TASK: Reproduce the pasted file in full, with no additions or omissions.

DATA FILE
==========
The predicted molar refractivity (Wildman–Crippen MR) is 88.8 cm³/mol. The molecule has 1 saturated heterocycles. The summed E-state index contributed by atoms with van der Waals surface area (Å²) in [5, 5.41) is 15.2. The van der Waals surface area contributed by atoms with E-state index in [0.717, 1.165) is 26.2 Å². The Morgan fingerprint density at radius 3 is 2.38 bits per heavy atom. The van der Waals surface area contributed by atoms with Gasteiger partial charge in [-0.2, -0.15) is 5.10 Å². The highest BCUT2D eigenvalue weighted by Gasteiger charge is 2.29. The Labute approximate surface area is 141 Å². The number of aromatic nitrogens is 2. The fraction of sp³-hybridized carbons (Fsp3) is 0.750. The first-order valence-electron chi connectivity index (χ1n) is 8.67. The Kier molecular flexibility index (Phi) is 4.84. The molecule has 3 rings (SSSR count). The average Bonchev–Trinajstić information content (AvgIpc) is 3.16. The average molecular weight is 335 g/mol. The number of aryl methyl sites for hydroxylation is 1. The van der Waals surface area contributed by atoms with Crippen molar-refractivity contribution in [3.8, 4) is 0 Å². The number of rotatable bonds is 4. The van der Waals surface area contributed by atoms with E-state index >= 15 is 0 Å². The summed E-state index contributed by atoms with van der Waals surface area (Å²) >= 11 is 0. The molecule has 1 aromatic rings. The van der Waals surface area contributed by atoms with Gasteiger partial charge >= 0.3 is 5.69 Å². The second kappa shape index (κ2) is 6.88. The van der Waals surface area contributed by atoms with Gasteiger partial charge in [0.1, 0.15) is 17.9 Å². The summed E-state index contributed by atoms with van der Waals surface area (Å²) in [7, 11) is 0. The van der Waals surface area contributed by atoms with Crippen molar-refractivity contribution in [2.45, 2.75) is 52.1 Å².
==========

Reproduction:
The predicted molar refractivity (Wildman–Crippen MR) is 88.8 cm³/mol. The molecule has 1 saturated heterocycles. The summed E-state index contributed by atoms with van der Waals surface area (Å²) in [5, 5.41) is 15.2. The van der Waals surface area contributed by atoms with E-state index in [0.717, 1.165) is 26.2 Å². The Morgan fingerprint density at radius 3 is 2.38 bits per heavy atom. The van der Waals surface area contributed by atoms with Gasteiger partial charge in [-0.2, -0.15) is 5.10 Å². The highest BCUT2D eigenvalue weighted by Gasteiger charge is 2.29. The Labute approximate surface area is 141 Å². The number of aromatic nitrogens is 2. The fraction of sp³-hybridized carbons (Fsp3) is 0.750. The first-order valence-electron chi connectivity index (χ1n) is 8.67. The Kier molecular flexibility index (Phi) is 4.84. The molecule has 3 rings (SSSR count). The average Bonchev–Trinajstić information content (AvgIpc) is 3.16. The average molecular weight is 335 g/mol. The number of aryl methyl sites for hydroxylation is 1. The van der Waals surface area contributed by atoms with Crippen molar-refractivity contribution in [3.8, 4) is 0 Å². The number of rotatable bonds is 4. The van der Waals surface area contributed by atoms with E-state index >= 15 is 0 Å². The summed E-state index contributed by atoms with van der Waals surface area (Å²) >= 11 is 0. The molecule has 1 aromatic rings. The van der Waals surface area contributed by atoms with Gasteiger partial charge >= 0.3 is 5.69 Å². The second kappa shape index (κ2) is 6.88. The van der Waals surface area contributed by atoms with Gasteiger partial charge in [0.1, 0.15) is 17.9 Å². The summed E-state index contributed by atoms with van der Waals surface area (Å²) in [7, 11) is 0. The van der Waals surface area contributed by atoms with Crippen molar-refractivity contribution in [2.45, 2.75) is 52.1 Å².